The skin may return to normal if lichen sclerosus is diagnosed and treated in its early stages. However, if the appearance of the skin has already changed a lot, the changes may not reverse much with treatment, even though symptoms of itch and soreness are often relieved.

After an initial intense course of treatment that may last from 2-12 weeks, you will usually be asked to keep on a small maintenance dose of the steroid ointment once or twice a week, to keep symptoms under control. Using the steroid too frequently can result in thinning of the skin and using it not often enough can result in soreness and itching. 

Topical steroid ointments are safe in pregnancy and breast feeding, but it is advisable to check with your doctor first.

Usual recommended steroid regimen (can vary depending on severity) – use a pea sized amount of the steroid and apply on the vulval skin, focusing on areas that are particularly sore.

Ultra-potent topical steroids, e.g. Dermovate Ointment (Clobetasol proprionate (0.05%)

Once daily for two weeks

Alternate nights for the following two weeks, then twice a week for three months.

30 g of an ultra-potent steroid should last at least three to four months.

Ointments are better than creams as they contain fewer parabens which may irritate the skin.

Alternative regimens if there is evidence of secondary bacterial or fungal infection (use only until infection is cleared: short term)

An ultra-potent topical steroid with antibacterial and antifungal, e.g. Dermovate NN or generic equivalent (Clobetasol with neomycin and nystatin) or an alternative preparation that combats secondary infection (such as Fucibet cream) may be appropriate if secondary infection is a concern.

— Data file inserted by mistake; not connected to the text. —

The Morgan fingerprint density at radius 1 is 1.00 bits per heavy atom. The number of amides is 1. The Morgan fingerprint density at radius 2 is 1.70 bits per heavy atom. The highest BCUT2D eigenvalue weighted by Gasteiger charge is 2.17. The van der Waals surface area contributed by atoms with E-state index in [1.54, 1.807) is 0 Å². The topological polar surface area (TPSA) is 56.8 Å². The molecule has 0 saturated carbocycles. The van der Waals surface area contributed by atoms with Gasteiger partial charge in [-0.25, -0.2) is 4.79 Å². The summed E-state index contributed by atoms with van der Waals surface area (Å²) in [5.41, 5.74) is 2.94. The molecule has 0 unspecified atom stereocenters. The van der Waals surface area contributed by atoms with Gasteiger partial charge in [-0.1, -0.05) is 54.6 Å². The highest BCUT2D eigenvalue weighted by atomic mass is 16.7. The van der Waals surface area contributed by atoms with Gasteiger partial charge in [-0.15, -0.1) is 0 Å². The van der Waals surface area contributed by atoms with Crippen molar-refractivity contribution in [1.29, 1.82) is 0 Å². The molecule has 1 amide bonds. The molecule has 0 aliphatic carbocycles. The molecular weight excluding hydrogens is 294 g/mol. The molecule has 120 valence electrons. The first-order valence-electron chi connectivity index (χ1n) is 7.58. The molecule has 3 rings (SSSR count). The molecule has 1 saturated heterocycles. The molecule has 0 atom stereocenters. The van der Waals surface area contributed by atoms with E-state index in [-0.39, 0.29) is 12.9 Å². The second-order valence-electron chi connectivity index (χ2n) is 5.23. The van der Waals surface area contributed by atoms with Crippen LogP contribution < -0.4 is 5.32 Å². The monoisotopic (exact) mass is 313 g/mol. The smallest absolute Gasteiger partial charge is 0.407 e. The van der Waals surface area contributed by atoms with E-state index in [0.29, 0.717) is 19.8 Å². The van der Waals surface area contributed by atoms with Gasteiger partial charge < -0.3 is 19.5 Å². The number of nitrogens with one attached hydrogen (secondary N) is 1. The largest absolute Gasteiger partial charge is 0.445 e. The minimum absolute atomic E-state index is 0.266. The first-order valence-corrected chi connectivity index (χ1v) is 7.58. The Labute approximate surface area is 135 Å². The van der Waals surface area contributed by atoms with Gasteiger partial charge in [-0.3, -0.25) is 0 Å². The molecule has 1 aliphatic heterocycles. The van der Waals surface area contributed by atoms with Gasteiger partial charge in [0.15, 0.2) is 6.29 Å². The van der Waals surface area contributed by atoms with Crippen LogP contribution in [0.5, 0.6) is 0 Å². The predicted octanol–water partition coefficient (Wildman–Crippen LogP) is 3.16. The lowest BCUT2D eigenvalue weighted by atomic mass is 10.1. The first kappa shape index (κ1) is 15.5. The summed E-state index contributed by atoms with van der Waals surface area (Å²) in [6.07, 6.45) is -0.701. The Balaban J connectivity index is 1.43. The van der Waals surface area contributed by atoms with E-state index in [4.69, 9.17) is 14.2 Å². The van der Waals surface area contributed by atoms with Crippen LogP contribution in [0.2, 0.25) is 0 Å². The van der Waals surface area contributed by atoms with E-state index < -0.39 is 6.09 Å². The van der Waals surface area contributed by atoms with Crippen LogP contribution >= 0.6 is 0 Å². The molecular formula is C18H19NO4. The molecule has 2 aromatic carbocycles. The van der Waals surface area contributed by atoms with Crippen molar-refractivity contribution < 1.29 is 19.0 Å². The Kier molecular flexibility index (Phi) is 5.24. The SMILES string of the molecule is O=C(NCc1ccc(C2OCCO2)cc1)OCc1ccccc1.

Topical calcineurin inhibitors such as Tacrolimus (0.1%) van be effective when used for a fixed period (16-24 weeks) but is not currently licensed and needs prescription by a specialist as long term safety regarding immuno-suppression is still to be established. Local irritation is the most common side effect. These are contraindicated in pregnancy and breast feeding.

It is important to follow general vulval hygiene measures as these will keep you more comfortable and will also keep the steroid ointment to a minimum. You may have flareups after sex or long walks, swimming or if you are stressed. In these situations, use the steroid ointment more frequently for a few days and slowly bring it back down to your usual regime.

Other treatments

Other creams may be used – topical anaesthetics, such as lignocaine jelly or instillagel.

Local vaginal oestrogen in some women is very helpful to ease vaginal dryness and having sex more comfortable

Surgery is very rarely needed. Sometimes if scarring is severe, this may need to be released.

Vulval and vaginal laser surgery to improve the collagen in the skin can help some women.

Follow up: Review at 4 months to decide maintenance regime and the strength of steroid to be used. 

Further follow up in stable vulval Lichen sclerosus is on an annual basis with either the specialist or the GP, depending on compliance and symptom control. Some women can be discharged after the first year back to the community with appropriate advice for the patient and the GP while other women will need more regular follow up.

Women may be seen in dedicated vulval clinics and information and resources should be provided to all women.

It is important to seek medical advice if your usual treatment does not work after a couple of weeks, if you notice persistent itching in one place, notice unusual lumps, abnormal bleeding, changes in the texture of the skin or if you are concerned.

Links for further help and information:

National Lichen Sclerosus Support Group

Dr Nitu Bajekal FRCOG Dip IBLM

Consultant Gynaecologist and Women’s Health Expert

Lifestyle Medicine Physician

Updated January 2020